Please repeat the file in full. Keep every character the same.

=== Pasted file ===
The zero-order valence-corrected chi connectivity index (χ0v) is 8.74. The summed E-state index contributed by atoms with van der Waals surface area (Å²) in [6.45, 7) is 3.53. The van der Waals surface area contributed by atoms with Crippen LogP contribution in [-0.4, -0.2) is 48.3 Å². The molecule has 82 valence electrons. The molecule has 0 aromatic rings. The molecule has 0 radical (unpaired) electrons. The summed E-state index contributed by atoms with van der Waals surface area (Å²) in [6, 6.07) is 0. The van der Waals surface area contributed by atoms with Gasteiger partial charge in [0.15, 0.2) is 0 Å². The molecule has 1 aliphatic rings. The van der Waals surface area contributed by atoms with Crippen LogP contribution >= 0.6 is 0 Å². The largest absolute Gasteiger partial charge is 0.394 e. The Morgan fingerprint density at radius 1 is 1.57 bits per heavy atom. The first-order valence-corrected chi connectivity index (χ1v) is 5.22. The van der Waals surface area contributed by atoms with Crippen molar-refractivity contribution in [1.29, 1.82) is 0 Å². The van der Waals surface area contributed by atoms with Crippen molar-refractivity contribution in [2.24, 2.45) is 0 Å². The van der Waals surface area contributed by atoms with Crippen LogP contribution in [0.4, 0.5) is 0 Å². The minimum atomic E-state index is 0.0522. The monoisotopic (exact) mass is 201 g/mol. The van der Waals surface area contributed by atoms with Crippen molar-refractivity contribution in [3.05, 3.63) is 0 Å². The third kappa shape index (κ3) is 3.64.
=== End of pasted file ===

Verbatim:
The zero-order valence-corrected chi connectivity index (χ0v) is 8.74. The summed E-state index contributed by atoms with van der Waals surface area (Å²) in [6.45, 7) is 3.53. The van der Waals surface area contributed by atoms with Crippen LogP contribution in [-0.4, -0.2) is 48.3 Å². The molecule has 82 valence electrons. The molecule has 0 aromatic rings. The molecule has 0 radical (unpaired) electrons. The summed E-state index contributed by atoms with van der Waals surface area (Å²) in [6, 6.07) is 0. The van der Waals surface area contributed by atoms with Gasteiger partial charge in [0.15, 0.2) is 0 Å². The molecule has 1 aliphatic rings. The van der Waals surface area contributed by atoms with Crippen LogP contribution >= 0.6 is 0 Å². The largest absolute Gasteiger partial charge is 0.394 e. The Morgan fingerprint density at radius 1 is 1.57 bits per heavy atom. The first-order valence-corrected chi connectivity index (χ1v) is 5.22. The van der Waals surface area contributed by atoms with Crippen molar-refractivity contribution in [1.29, 1.82) is 0 Å². The van der Waals surface area contributed by atoms with Crippen molar-refractivity contribution in [2.24, 2.45) is 0 Å². The van der Waals surface area contributed by atoms with Crippen LogP contribution in [0.4, 0.5) is 0 Å². The minimum atomic E-state index is 0.0522. The monoisotopic (exact) mass is 201 g/mol. The van der Waals surface area contributed by atoms with Crippen molar-refractivity contribution in [3.05, 3.63) is 0 Å². The third kappa shape index (κ3) is 3.64.